Nary a feather to be found. That’s what I discovered last summer while poking around the 5 acres in Brownwood’s Camp Bowie Industrial Park that once was home to the largest producer of feather products in the country.
For more than half a century, there were telltale signs all over Camp Bowie that the Brownwood Feather Factory, as it was known locally, was in full production.
Texas Feathers, Inc., was founded by W.C. (Bill) Carpenter and James Mitcham in Brownwood in 1946. With a few eager employees and a ready supply of feathers from nearby turkey processing plants, the Feather Factory (that’s what everyone in Brownwood called it) began business by crafting fletchings—feathers for the archery business.
Although there were enough turkey feathers in Texas to go around, Carpenter and Mitcham began to import ostrich feathers from South Africa for a wider variety of plumage. During the 1940s and ’50s, they sold feathers for women’s hats. And for decades, every time Pontiac dealers across the country showcased the latest General Motors models, they gave away Brownwood-made, multicolored Indian headdresses.
The feather duster, however, was the signature product of Texas Feathers for more than 60 years. And the finest feather dusters were made from those imported ostrich feathers. Carpenter’s daughters, Carolyn Carpenter Strange, who lives in Plano, and Currin Ann Carpenter Seely, who lives in Florida, say they could spot their dad’s feather dusters in black-and-white television shows in the ’50s. Fifty years later, Brownwood native Bill Blagg, who recently served on the True Value Hardware board of directors, said that feather dusters from Texas Feathers were in True Value stores across the country.
Because of their dad’s feather business, Seely and Strange saw more of the world than the rest of us who grew up in Brownwood with them. They would accompany their dad to trade shows in Chicago and Atlantic City, walking through huge exhibit halls wearing beautiful feather headdresses made at the Feather Factory. They both worked in their dad’s office as teens and remember the assembly line of women who sorted feathers and made dusters. They also recall a time when their dad was having trouble finding enough employees to work at the plant. That’s when Carpenter came up with an unusual incentive: He started giving S&H Green Stamps along with paychecks to employees. It didn’t take long to fill all the vacant positions.
Currin Ann and Carolyn weren’t the only kids in Brownwood who appreciated the Feather Factory. During the ’50s and ’60s when the plant had become nationally recognized for its feather finery, it had also become locally recognized as a Brownwood treasure. I can barely remember what the Feather Factory looked like inside with the big machines that dyed and dried feathers. I clearly remember, however, the grounds of the 1950s building. Because the back doors were kept open in case a cool breeze might find its way into the hot factory, the huge fans inside blew jillions of feathers around, and many found their way outside. It was feather heaven.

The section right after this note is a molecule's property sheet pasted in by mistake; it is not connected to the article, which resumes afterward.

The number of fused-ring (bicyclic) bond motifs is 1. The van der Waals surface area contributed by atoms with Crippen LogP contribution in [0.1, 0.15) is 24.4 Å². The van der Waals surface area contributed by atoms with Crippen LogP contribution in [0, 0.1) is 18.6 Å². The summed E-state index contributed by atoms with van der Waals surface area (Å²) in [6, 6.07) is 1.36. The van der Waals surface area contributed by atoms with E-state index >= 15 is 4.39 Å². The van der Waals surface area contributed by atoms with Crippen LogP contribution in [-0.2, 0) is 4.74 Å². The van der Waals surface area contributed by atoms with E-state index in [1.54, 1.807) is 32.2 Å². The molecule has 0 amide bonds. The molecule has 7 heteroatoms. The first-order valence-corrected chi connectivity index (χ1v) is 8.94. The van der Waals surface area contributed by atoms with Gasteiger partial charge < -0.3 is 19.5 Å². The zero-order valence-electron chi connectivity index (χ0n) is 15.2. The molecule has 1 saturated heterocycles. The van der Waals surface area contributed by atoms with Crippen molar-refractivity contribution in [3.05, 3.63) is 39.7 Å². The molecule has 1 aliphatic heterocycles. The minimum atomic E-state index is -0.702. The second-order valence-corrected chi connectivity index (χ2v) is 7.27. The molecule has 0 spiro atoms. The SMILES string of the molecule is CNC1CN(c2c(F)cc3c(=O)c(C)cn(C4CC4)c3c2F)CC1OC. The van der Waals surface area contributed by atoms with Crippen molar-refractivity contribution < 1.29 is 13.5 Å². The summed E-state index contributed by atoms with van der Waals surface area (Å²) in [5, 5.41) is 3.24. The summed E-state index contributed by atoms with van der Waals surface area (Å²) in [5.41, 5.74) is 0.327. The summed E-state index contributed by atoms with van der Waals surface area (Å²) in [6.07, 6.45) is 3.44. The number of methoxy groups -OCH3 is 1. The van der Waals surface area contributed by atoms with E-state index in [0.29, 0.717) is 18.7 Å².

Brownwood native Mona Kay Wilson Merriman says as a young child, she’d go out to the Feather Factory with her dad, Jack Wilson, who was the company’s accountant. “There would be feathers of all colors sticking straight up in the grass surrounding the building. For a long time, I thought that feathers grew outside,” recalls Merriman.
There wasn’t a kid in my hometown who hadn’t been to the Feather Factory at least once—either on a school, scout or church field trip, with his or her parents, or by riding out to Camp Bowie on bicycles. Our rewards were sacks and sacks of plumes.
The kids in my neighborhood made feather headdresses and wore them out to play in the vacant lot behind our house. School projects were enhanced with strategically placed feathers. My mother, a pro at making birthday-party piÃ±atas out of brown paper sacks, would glue feathers to her creations. And we always had a million or so feathers stuffed into paper bags in the backs of our closets. You just never knew when you were going to need some brightly colored feathers or those big white turkey feathers.
When a bottle of ink appeared on our fifth-grade school supply list, we took sharpened turkey feathers to school, stuck the tips in ink and tried to write as we imagined Thomas Jefferson or Benjamin Franklin had done. Few of us could master our John Hancock as well as the signers of the Declaration of Independence.
When out-of-town kids came for a visit, they remembered the adventure for years. Austinite Cathey Mayes, who lived in Brownwood only until she was in the third grade, has vivid memories of the thousands of feathers along the fence surrounding the Feather Factory. “Most of them were white turkey feathers,” she recalls. “It was a real prize to find a brightly colored dyed, magic feather among the sea of white ones.”
On my recent trip to Brownwood, there was no sign of the magic that the Feather Factory once held. The empty building doesn’t look a thing like the one from my childhood; the For Sale sign signals a new era.
It’s unclear how the once-thriving feather-processing plant met its demise in 2007—years after Carpenter and Mitcham (now both deceased) had sold it. A Realtor told me that thousands of feather dusters were still inside the modern building when the company shut down. “They were taken to the landfill,” he added.
Thinking of those thousands of feather dusters buried in my hometown makes me smile. The next time I pay homage to my family members who are also buried in Brownwood, I’ll imagine them surrounded by beautiful feathers.
Mary Gordon Spence is an Austin-based essayist, speaker and commentator. She was born in Brownwood and lived there until she went to college.